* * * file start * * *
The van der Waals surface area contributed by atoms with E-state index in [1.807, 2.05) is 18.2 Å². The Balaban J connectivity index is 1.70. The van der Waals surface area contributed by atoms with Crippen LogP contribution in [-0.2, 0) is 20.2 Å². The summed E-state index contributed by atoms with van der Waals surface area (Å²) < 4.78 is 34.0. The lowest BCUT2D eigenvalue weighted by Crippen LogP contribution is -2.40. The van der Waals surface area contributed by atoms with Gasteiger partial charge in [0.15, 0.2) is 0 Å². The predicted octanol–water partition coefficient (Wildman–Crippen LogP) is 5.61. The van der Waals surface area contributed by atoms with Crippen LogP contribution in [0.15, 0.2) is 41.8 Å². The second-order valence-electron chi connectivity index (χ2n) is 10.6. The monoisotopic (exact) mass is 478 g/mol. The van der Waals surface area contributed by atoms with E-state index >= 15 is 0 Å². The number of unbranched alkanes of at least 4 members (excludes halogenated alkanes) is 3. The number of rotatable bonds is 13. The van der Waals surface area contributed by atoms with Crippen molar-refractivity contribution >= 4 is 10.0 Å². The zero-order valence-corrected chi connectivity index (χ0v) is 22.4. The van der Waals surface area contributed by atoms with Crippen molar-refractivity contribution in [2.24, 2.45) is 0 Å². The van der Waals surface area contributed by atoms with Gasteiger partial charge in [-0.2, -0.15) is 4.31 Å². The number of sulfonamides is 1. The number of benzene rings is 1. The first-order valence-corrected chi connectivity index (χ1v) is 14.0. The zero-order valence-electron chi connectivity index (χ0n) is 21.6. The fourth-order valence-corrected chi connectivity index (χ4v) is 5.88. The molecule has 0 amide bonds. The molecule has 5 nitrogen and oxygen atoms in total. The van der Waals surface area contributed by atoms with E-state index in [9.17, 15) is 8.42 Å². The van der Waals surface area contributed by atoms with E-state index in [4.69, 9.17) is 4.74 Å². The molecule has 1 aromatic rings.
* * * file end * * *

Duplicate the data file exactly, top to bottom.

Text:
The van der Waals surface area contributed by atoms with E-state index in [1.807, 2.05) is 18.2 Å². The Balaban J connectivity index is 1.70. The van der Waals surface area contributed by atoms with Crippen LogP contribution in [-0.2, 0) is 20.2 Å². The summed E-state index contributed by atoms with van der Waals surface area (Å²) < 4.78 is 34.0. The lowest BCUT2D eigenvalue weighted by Crippen LogP contribution is -2.40. The van der Waals surface area contributed by atoms with Gasteiger partial charge in [0.15, 0.2) is 0 Å². The predicted octanol–water partition coefficient (Wildman–Crippen LogP) is 5.61. The van der Waals surface area contributed by atoms with Crippen LogP contribution in [0.15, 0.2) is 41.8 Å². The second-order valence-electron chi connectivity index (χ2n) is 10.6. The monoisotopic (exact) mass is 478 g/mol. The van der Waals surface area contributed by atoms with E-state index >= 15 is 0 Å². The number of unbranched alkanes of at least 4 members (excludes halogenated alkanes) is 3. The number of rotatable bonds is 13. The van der Waals surface area contributed by atoms with Crippen molar-refractivity contribution >= 4 is 10.0 Å². The zero-order valence-corrected chi connectivity index (χ0v) is 22.4. The van der Waals surface area contributed by atoms with Crippen molar-refractivity contribution in [2.24, 2.45) is 0 Å². The van der Waals surface area contributed by atoms with Gasteiger partial charge in [-0.2, -0.15) is 4.31 Å². The number of sulfonamides is 1. The number of benzene rings is 1. The first-order valence-corrected chi connectivity index (χ1v) is 14.0. The zero-order valence-electron chi connectivity index (χ0n) is 21.6. The fourth-order valence-corrected chi connectivity index (χ4v) is 5.88. The molecule has 0 amide bonds. The molecule has 5 nitrogen and oxygen atoms in total. The van der Waals surface area contributed by atoms with E-state index in [9.17, 15) is 8.42 Å². The van der Waals surface area contributed by atoms with E-state index in [4.69, 9.17) is 4.74 Å². The molecule has 1 aromatic rings.